15. NativH

    NativH New Member

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    Excellent advice AZL and consistent with what the ex-Harris County DA once told me, as well as more than a few officers. And as far as losing your gun, for a short time, or forever. I carry Ed Brown Special Forces 1911's. Great guns, kinda expensive depending on what you call expensive, but a darn fine defensive weapon. Now if I ever have to use one to save my life, my wife's life, or a very good friend's life, who gives a rat's a** if I ever see it again? Someone I love very much is alive and the perp is no longer doing the threat of fatal bodily harm he was when I did what I had to do. Who cares about the gun. Buy another. Just my 2 cents on what a loved ones life is worth, to me.
     
  16. AZL

    AZL New Member

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    I agree...that MAY have been a LEGALLY okay shoot according to the law in that area...but for me...MORALLY....no.

    When I was a kid, the man who owned the TV and radio repair shop ('member when they actually fixed things?) next to my gandfather's service station had been broken into a BUNCH of times. He took to sleeping in the shop. One night a man broke in, and the shop owner shot the UNARMED man in the back of the head with a 12 gauge as he ran empty handed down the sidewalk. LEGALLY...it was justtifed under old "shooting a fleeing felon in flight" laws...but the man died for a broken window and failed burglary attempt. The shop owner admitted that as soon as the subject saw him, he screamed and ran...but was gunned down. As a human being I have a problem with that. As an officer, I would have a problem with that.

    I understand the emotion behind it. Especially after being repeatedly victimized and the frustration that comes along with that feeling of violation...but to kill when there was another way...ugh. He STOPPED the crime in progress, and I would imagine that the guy NEVER would have come back to burglarize that store again even if he had not been killed. So, the effect would have been the same.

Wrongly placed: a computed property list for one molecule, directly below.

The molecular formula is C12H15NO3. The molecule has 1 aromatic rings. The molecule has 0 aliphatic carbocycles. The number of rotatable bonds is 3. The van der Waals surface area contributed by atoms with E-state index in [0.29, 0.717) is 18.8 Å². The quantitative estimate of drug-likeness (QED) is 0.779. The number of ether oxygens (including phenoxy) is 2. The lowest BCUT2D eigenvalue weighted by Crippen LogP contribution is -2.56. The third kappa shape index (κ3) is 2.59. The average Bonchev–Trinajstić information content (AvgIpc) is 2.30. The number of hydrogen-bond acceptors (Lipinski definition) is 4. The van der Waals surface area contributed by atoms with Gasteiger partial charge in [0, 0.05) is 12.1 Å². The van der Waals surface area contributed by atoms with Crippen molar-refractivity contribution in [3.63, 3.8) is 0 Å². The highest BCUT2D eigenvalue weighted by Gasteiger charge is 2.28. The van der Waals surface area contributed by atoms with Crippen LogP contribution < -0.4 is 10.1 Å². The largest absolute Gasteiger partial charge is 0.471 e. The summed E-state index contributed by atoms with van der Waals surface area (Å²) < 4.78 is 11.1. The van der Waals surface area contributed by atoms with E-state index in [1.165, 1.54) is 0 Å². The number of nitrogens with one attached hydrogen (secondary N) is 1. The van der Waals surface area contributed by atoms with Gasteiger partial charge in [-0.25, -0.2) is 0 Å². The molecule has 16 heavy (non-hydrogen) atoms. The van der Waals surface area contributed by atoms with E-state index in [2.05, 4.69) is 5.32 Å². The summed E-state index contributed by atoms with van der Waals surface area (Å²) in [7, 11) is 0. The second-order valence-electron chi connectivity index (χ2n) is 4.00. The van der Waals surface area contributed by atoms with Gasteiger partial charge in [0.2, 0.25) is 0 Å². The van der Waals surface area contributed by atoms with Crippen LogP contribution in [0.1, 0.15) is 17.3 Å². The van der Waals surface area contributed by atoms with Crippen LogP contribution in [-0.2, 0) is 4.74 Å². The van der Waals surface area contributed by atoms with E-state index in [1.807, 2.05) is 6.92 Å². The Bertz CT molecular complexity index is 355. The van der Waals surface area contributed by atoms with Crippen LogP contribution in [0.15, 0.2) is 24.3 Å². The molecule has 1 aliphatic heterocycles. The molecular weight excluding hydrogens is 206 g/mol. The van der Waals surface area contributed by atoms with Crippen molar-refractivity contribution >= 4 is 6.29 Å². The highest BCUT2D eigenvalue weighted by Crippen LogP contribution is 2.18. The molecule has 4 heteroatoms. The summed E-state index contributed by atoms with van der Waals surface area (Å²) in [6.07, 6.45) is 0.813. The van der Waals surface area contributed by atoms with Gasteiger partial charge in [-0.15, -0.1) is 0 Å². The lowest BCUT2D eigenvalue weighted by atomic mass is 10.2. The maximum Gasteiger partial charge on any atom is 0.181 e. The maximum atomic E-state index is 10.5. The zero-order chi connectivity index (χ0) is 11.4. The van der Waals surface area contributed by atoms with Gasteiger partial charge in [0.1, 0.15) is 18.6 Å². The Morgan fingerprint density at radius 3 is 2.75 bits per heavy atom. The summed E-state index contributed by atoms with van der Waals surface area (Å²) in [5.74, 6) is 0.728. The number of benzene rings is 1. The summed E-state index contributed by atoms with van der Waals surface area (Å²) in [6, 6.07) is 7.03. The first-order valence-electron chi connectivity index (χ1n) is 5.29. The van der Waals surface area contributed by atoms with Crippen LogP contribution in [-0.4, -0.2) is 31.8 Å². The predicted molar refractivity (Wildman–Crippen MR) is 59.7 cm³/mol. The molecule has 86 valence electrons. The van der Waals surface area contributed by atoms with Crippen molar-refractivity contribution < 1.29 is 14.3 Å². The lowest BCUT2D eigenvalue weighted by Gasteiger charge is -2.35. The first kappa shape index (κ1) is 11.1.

I don't want to shoot someone over beer, or a television, or a few bucks in a cash register. In fact I don't WANT to shoot someone period, especially if there is a way to avoid it. That's just a morally bankrupt and messed up mindset. Make NO mistake...if I BELIEVE lives are at stake, I have no moral or legal issue with doing what you have to do.
     
  17. NC1760

    NC1760 New Member

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    Thank you AZL for a great perspective on this thread.... But I would like to add one more thing about first contact with an LEO after an incident (...and this was touched upon in my North Carolina CCW class also...) ..Whatever you say... never, never, never utter "I'm sorry" at the scene. IF you find yourself in court over the incident and you have some "crusading" local DA that wants to make his or her career by using you as a sacrificial lamb they WILL grill you on that single simple statement. Your advice on what to say and do was very correct.
     
  18. therewolf

    therewolf New Member

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    "taking the law into our own hands"?

    Well, did the criminal call the cops when he

    wanted to rob this guy?

    Seems like the BG certainly "took the law into his own hands".

    Where can I get a 24/7 police escort to keep all the rest